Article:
This deep-sea creatures has dozens of beautiful, undulating arms

This deep-sea creature I recently discovered is gorgeous. It's called a basket star (Gorgonocephalus eucnemis) and can live at depths ranging from 10 meters to 1850 meters (30 feet to 6,110 feet). It also grows up to 75 centimeters, or 30 inches. The basket star is an echinoderm, which means it's in the phylum Echinodermata. According to the Seattle Aquarium, Echinoderms—which include creatures like sea urchins and sea cucumbers—are invertebrates that are covered by a hard spiny skin. They all have a central body with five arms, and the basket star has dozens more tentacle-like arms branching out from the five core arms. The Seattle Aquarium explains that "the arms branch out, and then branch out again and again, forming a dense network that's similar to some trees on land." I am absolutely mesmerized watching all of its beautiful, undulating arms!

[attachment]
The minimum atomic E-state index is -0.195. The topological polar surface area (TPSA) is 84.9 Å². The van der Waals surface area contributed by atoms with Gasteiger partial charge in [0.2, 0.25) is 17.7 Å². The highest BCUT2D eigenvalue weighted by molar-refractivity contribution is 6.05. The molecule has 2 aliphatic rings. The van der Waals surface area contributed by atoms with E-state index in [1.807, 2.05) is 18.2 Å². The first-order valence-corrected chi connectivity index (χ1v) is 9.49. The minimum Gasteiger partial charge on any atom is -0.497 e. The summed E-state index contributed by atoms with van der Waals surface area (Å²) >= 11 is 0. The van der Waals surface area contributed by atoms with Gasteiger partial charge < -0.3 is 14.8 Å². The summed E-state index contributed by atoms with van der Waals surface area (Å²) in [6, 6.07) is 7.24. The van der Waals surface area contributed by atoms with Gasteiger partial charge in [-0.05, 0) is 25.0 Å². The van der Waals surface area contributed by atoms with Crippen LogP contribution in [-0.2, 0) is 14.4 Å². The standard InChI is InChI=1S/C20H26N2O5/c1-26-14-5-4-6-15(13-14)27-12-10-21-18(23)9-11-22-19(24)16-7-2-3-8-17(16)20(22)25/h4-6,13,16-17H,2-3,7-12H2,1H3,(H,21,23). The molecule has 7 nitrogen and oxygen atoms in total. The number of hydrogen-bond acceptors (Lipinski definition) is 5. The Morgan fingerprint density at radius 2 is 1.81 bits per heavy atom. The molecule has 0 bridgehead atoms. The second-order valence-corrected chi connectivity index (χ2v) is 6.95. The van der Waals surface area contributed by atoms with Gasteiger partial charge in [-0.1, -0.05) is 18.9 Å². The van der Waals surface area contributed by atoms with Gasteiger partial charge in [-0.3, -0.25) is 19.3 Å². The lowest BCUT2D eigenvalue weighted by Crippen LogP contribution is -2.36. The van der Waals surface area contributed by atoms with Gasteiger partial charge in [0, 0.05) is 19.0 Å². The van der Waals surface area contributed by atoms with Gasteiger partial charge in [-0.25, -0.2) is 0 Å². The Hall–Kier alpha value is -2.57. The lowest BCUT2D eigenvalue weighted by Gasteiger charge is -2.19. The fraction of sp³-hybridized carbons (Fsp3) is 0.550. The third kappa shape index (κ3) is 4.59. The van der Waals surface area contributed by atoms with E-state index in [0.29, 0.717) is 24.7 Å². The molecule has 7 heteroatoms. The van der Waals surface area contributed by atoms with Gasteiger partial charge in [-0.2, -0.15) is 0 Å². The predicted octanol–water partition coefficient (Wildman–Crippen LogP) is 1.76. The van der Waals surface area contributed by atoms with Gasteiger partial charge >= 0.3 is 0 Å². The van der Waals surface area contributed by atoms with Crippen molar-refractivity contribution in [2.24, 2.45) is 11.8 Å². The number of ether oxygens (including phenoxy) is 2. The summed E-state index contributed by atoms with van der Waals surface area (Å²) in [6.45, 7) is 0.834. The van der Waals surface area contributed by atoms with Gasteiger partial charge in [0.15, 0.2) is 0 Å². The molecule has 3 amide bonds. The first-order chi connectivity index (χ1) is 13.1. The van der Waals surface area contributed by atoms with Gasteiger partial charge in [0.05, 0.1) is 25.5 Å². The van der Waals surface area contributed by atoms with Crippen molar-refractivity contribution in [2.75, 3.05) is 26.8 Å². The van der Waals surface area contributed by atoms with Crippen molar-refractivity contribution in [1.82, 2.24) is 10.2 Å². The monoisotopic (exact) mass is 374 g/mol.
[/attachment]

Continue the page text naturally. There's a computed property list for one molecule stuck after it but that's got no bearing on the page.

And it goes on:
Here's a great description of these fascinating creatures, from the Monterey Bay Aquarium Research Institute (MBARI):

A basket star's repeatedly branching arms bear microscopic hooks and secrete sticky mucus to help grab planktonic prey. After snagging a morsel of food, the arm curls into a tight knot and passes it to the mouth beneath the star's central disc. Basket stars are especially common at seamounts. These underwater mountains deflect the currents running along the deep seafloor, concentrating food and supporting a rich community of life. Corals and sponges thrive on seamount slopes and provide refuge for countless fishes and invertebrates. These deep-sea oases are threatened by fishing gear and climate change, and may soon become targets for seabed mining too. But marine protected areas can safeguard seamounts and the abundant animals that depend on them. 

To see more basket stars, check out this truly impressive gallery of photos, also from MBARI.